In San Jose, the police department’s Getac ultrarugged notebooks remain in cars between shifts, says Rudy Yeung, division manager for systems development. Even given the relatively mild summers the city experiences, temperatures in squad cars can spike well over 100 degrees Fahrenheit.

Tennessee Highway Patrol Lt. Billy Smith
They can take pictures with the tablet at a crash scene and attach those photos to the crash report much more easily.”

Lt. Billy Smith Tennessee Highway Patrol

“We could find much cheaper laptops, but put them in the car even for half a day and they would melt,” Yeung says. “We find durability, temperaturewise, most important.”

Yeung also cites Getac’s solid-state drives as a deciding feature. “When you carry the laptop around, shaking and vibration won’t damage the data inside,” he says.

From an IT perspective, the notebooks are simple to support. Patches are pushed out remotely, and only the rare hardware issue needs to be dealt with in person. And, because all the equipment is standardized, officers can simply swap out a notebook that needs repair and get back on the road without needing to wait for IT support, Yeung says.

READ MORE: Find out how 5G network slicing technology can benefit public safety. 

St. Louis County Appreciates Toughbooks for Their Flexibility 

In Missouri, the St. Louis County Police Department turned to the Panasonic Toughbook 54 to meet its officers’ needs.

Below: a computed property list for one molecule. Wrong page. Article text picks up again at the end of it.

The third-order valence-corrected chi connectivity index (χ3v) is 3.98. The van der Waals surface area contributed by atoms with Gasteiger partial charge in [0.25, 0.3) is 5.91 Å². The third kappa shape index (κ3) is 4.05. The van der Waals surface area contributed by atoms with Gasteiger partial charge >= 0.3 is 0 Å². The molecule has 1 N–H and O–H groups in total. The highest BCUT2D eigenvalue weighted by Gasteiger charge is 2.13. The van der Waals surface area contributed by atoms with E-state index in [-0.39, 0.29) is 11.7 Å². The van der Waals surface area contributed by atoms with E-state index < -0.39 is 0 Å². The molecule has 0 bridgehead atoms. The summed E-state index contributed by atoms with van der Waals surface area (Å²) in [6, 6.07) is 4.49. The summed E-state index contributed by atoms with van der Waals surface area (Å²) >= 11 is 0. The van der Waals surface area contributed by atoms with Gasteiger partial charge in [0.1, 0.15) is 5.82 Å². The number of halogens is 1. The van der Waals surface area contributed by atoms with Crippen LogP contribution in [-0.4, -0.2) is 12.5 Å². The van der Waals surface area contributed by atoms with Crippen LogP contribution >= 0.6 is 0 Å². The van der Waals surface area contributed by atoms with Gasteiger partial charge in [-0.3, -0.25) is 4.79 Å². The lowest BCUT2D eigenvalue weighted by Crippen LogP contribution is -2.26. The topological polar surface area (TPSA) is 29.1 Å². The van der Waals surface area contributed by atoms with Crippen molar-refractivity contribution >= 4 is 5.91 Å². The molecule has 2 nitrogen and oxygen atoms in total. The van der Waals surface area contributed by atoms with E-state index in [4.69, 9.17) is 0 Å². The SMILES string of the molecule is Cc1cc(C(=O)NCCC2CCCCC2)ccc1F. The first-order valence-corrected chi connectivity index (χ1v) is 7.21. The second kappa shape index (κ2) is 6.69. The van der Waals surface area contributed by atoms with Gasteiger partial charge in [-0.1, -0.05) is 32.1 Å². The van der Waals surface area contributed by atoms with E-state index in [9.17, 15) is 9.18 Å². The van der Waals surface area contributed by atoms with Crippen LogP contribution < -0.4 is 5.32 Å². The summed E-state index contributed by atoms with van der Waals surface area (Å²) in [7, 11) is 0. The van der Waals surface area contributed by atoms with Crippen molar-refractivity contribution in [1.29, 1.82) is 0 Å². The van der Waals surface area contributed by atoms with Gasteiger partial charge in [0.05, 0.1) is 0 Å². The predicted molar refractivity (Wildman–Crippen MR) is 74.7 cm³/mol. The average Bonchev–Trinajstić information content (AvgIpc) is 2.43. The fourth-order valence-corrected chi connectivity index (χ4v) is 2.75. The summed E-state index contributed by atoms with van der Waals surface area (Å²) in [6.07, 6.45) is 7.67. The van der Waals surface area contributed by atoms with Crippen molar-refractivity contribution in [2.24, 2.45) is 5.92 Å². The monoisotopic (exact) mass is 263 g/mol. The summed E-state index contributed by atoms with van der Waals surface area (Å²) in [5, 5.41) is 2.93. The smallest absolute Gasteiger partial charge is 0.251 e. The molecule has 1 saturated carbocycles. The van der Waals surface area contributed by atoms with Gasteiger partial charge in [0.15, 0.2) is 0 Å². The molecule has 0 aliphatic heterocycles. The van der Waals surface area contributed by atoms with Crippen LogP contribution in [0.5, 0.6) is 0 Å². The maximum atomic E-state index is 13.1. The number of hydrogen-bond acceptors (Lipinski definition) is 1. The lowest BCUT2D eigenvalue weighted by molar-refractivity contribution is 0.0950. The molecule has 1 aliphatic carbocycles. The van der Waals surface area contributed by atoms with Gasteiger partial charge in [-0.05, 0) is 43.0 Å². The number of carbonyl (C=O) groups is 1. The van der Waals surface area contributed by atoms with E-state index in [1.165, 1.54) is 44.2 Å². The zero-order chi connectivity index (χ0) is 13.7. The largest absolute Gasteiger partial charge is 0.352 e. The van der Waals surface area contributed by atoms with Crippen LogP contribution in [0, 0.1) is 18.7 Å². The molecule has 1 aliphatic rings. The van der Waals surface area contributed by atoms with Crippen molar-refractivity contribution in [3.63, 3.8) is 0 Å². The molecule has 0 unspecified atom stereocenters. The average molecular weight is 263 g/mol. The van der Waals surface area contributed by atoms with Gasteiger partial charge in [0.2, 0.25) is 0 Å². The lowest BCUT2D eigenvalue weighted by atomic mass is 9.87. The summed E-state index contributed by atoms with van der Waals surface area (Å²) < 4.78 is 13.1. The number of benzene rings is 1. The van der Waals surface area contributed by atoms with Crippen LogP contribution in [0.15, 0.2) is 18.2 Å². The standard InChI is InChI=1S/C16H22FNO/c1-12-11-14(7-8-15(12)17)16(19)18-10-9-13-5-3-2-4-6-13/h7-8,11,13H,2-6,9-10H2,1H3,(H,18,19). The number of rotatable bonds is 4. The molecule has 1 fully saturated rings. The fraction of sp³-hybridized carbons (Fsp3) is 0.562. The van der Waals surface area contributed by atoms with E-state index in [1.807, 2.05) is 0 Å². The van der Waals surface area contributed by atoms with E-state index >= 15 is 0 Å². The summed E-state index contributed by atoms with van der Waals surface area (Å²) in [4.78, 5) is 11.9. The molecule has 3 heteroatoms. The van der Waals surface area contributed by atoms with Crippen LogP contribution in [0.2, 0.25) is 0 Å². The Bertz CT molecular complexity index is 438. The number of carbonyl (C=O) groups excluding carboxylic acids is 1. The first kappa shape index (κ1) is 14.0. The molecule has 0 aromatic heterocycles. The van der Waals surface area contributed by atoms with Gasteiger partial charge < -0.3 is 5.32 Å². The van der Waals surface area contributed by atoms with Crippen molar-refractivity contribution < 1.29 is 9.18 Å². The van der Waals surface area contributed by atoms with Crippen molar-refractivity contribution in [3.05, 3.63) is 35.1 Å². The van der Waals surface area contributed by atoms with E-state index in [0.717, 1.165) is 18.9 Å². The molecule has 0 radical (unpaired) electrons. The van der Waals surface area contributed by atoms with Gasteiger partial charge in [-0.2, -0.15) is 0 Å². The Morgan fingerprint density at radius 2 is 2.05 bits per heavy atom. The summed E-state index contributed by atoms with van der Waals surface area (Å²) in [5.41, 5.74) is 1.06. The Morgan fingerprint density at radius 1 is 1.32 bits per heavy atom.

“The 54 is semirugged. We were looking for something that easily went in and out of a dock in a car that was still somewhat rugged but wasn’t as heavy or bulky,” says Sgt. Mike Wilson, the department’s IT director. The 54s are replacing the department’s Toughbook 31s. Wilson is particularly impressed with the new docking system, which includes flexible copper pins that don’t break easily, as previous rigid pins sometimes did.

“The goal was for officers to relate to victims and to the public in their own environment,” Wilson says. Officers can grab the devices and take notes for their reports wherever their jobs take them.

When rolling out new technologies, Wilson often encounters resistance. “Cops — and I am one, so I’m speaking for myself — we’re really hard to change,” he says. 


The number of years Panasonic’s no-fault warranty covers the Toughbooks purchased by the St. Louis County Police Department

Source: St. Louis County Police Department

He remembers one officer in particular, from the first precinct to receive the new Toughbooks, who told Wilson he did not want to be responsible for another piece of equipment.

“I told him, ‘OK, just do what you can and I’ll call you in a month to see if you like it,’” Wilson says. When Wilson did call him and offer, in jest, to take the computer back, he found the officer had been won over.

“‘No way,’ he said, ‘you can’t have it! I’m keeping this thing,’” he adds.

MORE FROM STATETECH: Discover the operational benefits of cutting-edge public safety tech. 

The Need to Evaluate a Toughbook Purchase 

McEwen has advice for those law enforcement agencies that are ready to buy or upgrade their mobile computing solution, particularly when looking at laptops.

“A lot of departments make investments in technology without a proper evaluation or an informed understanding of what’s available,” he cautions.

He recommends working with an expert who can help evaluate the market and match needs to gear. And don’t forget the power of the customer review.

“Always reach out to other agencies,” McEwen says. “If you have five product lines that are competing for what you want to buy, ask for names and phone numbers for four or five of their customers.”

As with all technology investments, the more information you can gather before buying, the better.

Photography by William DeShazer